Carol Trego
New Cumberland, Pennsylvania, USA
Zone 6b
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Joined: 4:14 PM - Jun 14, 2014

2:10 AM - Oct 10, 2018 #22

Ward,  Your last post got me thinking.  I realize I may have been wrong headed about the relationship between Common Milkweed and Tropical.  I've been thinking it's a failure of Common not to last longer.  Perhaps I should be thinking Common lasts just as long as it should for this zone and when it deteriorates it's a sign to Monarchs to forget reproduction and get out of Dodge.  That being the case it's probably unwise to let Tropical stand much longer. I'm going to cut down my Tropical, after carefully inspecting for caterpillars.  Next year I'll grow it again but take it down by first of October.   As you say, there are plenty of other nectar sources for the migration.  Brett
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Joined: 12:09 AM - May 21, 2013

12:17 PM - Oct 10, 2018 #23

I don't think anyone knows what triggers the last generation of Monarchs to give up breeding and take their long migration to Mexico. Maybe it is day length like with many plants? Maybe it is some other trigger? Cutting back the Tropical Milkweed is certainly a prudent given what we don't know.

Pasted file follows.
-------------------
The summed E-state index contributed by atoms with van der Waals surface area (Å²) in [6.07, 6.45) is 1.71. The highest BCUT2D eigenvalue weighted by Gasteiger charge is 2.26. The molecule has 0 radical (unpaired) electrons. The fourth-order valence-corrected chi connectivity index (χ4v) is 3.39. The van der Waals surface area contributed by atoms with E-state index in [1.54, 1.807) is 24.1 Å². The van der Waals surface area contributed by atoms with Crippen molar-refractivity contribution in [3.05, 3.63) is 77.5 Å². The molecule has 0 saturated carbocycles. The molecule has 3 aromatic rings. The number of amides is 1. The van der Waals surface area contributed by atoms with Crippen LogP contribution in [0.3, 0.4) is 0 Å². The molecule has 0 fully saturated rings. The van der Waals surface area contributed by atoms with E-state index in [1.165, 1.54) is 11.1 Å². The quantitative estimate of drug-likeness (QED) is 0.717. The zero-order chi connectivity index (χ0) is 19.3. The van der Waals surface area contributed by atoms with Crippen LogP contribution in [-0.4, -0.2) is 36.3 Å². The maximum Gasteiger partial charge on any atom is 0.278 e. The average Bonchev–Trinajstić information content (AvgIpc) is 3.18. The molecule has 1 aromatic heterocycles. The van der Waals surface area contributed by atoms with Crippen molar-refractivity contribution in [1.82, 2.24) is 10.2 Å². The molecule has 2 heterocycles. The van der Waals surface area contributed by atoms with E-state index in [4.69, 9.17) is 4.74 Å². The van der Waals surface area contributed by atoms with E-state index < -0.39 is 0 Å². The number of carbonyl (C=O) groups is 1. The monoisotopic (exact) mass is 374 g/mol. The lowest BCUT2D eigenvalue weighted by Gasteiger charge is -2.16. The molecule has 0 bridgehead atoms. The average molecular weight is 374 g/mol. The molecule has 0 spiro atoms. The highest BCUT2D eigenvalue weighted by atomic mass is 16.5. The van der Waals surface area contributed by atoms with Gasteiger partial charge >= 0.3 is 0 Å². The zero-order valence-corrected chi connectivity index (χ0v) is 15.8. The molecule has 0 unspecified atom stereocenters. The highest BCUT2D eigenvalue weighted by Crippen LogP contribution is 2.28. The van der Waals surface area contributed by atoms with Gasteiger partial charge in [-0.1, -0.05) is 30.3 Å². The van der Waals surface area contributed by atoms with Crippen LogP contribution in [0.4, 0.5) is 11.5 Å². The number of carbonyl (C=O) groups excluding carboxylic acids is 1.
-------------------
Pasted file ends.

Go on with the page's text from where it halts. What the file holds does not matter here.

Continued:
Southern New Jersey
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Joined: 12:59 AM - Jun 21, 2017

7:52 PM - Oct 10, 2018 #24

It was a very good Monarch day today.    Here is a video showing at least 10 butterflies and three images. I didn't see any hummingbirds today until 4 pm when looking out the window.  I thought the one that was here yesterday headed south.   It might not even be the same one.

[attachment=2]Seven Monarchs.JPG[/attachment] Monarch at Tithonia.JPG Monarch at butterfly bush.JPG
Seven Monarchs.JPG
Carol Trego
New Cumberland, Pennsylvania, USA
Zone 6b
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Joined: 3:58 AM - Jul 18, 2009

7:54 PM - Oct 13, 2018 #25

I saw quite a few monarchs this year, but they're gone now.  My tithonia has crapped out, too.
Dan
East-central Iowa
Zone 5a
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Joined: 11:45 PM - Sep 06, 2009

10:50 PM - Oct 15, 2018 #26

I had a few monarchs in my yard today, sort of feel sorry for them. :(
Central NJ
usda zone 6b
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Joined: 12:09 AM - May 21, 2013

2:09 PM - Oct 16, 2018 #27

Me too. Each day that passes the odds of a successful migration go down. I saw one on the Mexican Sunflower yesterday, the only one I've seen this week. I expect when we have a warm sunny day butterflies will appear like magic. It isn't over yet. One thing is for sure over the next six months I will miss all the bugs.
Southern New Jersey